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How Students Can Impact the Life of an Orphan

Seven Questions With Olivia Stanton,
Coordinator of Student Initiatives

Olivia Stanton | How Students Can Make an Impact in the Life of an Orphan

There is so much that students can be doing to make a difference in the lives of orphans. Join us as we discuss specific ways students can make an impact with our Coordinator of Student Initiatives, Olivia Stanton.

Q: How did you first get involved with Show Hope? 

A: My first experience with Show Hope was as a college student intern in the summer of 2015. I grew up in Colorado Springs, Colorado. After I graduated high school, my mom kept telling me that she felt like God was calling me to Nashville, Tennessee, and she was right. In 2015, I finally listened to her and started looking for internship opportunities in the area. When I found Show Hope, I couldn’t stop thinking about the work there. Eventually, God provided the opportunity for me to intern with the Red Bus Project, Show Hope’s previous student engagement endeavor. That summer, I learned all about how Show Hope cares for the needs of orphans around the world. Since my final day as an intern, it was my dream to move to Tennessee and return to Show Hope as a full-time staff member. In August 2018, God opened doors to make that possible!

Q: What is your favorite aspect of working with students?

A: There is nothing like being a student. It’s an exciting time, filled with learning and growth. However, trying to figure out who you are and what you want to be can be tough. It is my goal to support students and help them understand that their identity is rooted in Christ. When students realize their inherent value, amazing things can happen. Students have the opportunity to be world-changers, and they can use their lives in big ways to spread Christ’s love and make a difference for others.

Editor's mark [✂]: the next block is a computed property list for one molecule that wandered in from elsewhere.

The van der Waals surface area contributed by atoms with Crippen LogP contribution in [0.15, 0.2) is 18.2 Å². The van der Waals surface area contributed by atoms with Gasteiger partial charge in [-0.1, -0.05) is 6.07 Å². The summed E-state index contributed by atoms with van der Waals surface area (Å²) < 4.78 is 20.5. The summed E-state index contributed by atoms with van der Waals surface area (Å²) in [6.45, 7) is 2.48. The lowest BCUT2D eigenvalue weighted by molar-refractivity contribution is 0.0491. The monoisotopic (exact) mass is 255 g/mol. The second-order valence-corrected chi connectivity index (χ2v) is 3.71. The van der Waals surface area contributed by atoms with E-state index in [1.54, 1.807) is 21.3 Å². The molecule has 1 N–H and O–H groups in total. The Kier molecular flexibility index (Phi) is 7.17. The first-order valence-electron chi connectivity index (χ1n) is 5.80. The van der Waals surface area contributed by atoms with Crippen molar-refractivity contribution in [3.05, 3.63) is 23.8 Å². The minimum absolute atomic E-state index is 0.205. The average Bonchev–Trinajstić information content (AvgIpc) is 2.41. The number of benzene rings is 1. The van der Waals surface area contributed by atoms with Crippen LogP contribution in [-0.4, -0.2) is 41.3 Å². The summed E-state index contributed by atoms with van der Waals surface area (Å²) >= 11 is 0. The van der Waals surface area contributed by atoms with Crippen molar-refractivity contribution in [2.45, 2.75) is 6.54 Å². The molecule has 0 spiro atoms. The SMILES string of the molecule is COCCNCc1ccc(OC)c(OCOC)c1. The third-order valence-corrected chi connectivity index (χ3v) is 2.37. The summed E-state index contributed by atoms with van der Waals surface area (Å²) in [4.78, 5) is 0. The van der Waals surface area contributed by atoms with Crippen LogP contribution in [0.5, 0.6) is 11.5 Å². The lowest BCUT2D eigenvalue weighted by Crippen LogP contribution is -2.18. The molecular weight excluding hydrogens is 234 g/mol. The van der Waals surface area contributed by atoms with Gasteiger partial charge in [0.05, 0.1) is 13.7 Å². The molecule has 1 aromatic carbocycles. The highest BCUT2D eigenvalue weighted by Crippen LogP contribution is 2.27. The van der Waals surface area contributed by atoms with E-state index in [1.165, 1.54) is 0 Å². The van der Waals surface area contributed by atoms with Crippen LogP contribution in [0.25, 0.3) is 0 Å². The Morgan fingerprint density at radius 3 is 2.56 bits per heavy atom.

Q: What is Pause Campaign

A: Pause Campaign is a week of education and a lifetime of application for high school and college students. During Pause Campaign, students take a break from social media for a week (or other forms of media) and engage in devotional material that educates them on the needs of orphans and God’s call to make a difference in the lives of children who are waiting for families. After the campaign, they are encouraged to find specific ways to become involved in orphan care.

Q: Why social media? 

A: There’s nothing categorically “bad” about social media. It connects us with family and friends around the world, and you can also use it to impact change by creating awareness. But the endless scrolling on Instagram, Twitter, Facebook, and other platforms can rob us of time—more time than we realize. Stepping away from social media for a week allows students to focus more intentionally on the Pause devotional content and God’s call to care for orphans.

Q: What do you look for in a Pause leader?

A: Pause leaders can be anyone from parents, teachers, youth pastors, and mentors to students themselves. Leaders should be passionate about making a difference in the lives of others and eager to help students do the same. They serve as a source of support and encouragement for students throughout the campaign.

Q: How do prospective Pause Campaign leaders get started? 

A: Simply email, and we will provide everything needed to get started—all the training and necessary materials.

Q: What can students do now to make an impact in orphan care?

A: There is so much that students can be doing to impact the lives of children who have been orphaned. They can lift up the needs of orphans in prayer every day. They can talk with their church leaders to learn more about the needs of families in their communities who have been impacted by adoption or foster care. Students can baby-sit for these families, help them with errands or projects, or just sit with them and listen to their stories. With money from part-time jobs, students can donate some of their earnings toward a Show Hope Adoption Aid grant to help more waiting children come home to loving families. These are just a few of the ways students—and adults, for that matter—can help.

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